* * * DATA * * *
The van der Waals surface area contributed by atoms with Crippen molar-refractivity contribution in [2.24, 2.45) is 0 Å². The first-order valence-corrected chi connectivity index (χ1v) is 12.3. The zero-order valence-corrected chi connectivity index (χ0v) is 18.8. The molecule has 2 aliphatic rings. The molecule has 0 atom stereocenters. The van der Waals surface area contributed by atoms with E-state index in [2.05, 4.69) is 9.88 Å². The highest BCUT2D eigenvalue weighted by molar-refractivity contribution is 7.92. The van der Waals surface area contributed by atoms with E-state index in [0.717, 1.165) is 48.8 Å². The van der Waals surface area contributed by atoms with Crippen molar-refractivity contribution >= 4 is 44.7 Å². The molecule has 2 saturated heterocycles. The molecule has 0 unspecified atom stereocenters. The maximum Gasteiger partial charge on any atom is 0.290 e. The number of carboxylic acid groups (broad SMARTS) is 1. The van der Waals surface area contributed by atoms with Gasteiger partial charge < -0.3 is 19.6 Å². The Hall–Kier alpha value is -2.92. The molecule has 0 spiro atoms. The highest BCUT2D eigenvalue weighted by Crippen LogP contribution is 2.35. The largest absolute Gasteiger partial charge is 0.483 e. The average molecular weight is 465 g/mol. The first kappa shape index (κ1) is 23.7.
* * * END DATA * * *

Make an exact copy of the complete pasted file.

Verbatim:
The van der Waals surface area contributed by atoms with Crippen molar-refractivity contribution in [2.24, 2.45) is 0 Å². The first-order valence-corrected chi connectivity index (χ1v) is 12.3. The zero-order valence-corrected chi connectivity index (χ0v) is 18.8. The molecule has 2 aliphatic rings. The molecule has 0 atom stereocenters. The van der Waals surface area contributed by atoms with E-state index in [2.05, 4.69) is 9.88 Å². The highest BCUT2D eigenvalue weighted by molar-refractivity contribution is 7.92. The van der Waals surface area contributed by atoms with E-state index in [0.717, 1.165) is 48.8 Å². The van der Waals surface area contributed by atoms with Crippen molar-refractivity contribution >= 4 is 44.7 Å². The molecule has 2 saturated heterocycles. The molecule has 0 unspecified atom stereocenters. The maximum Gasteiger partial charge on any atom is 0.290 e. The number of carboxylic acid groups (broad SMARTS) is 1. The van der Waals surface area contributed by atoms with Gasteiger partial charge < -0.3 is 19.6 Å². The Hall–Kier alpha value is -2.92. The molecule has 0 spiro atoms. The highest BCUT2D eigenvalue weighted by Crippen LogP contribution is 2.35. The largest absolute Gasteiger partial charge is 0.483 e. The average molecular weight is 465 g/mol. The first kappa shape index (κ1) is 23.7.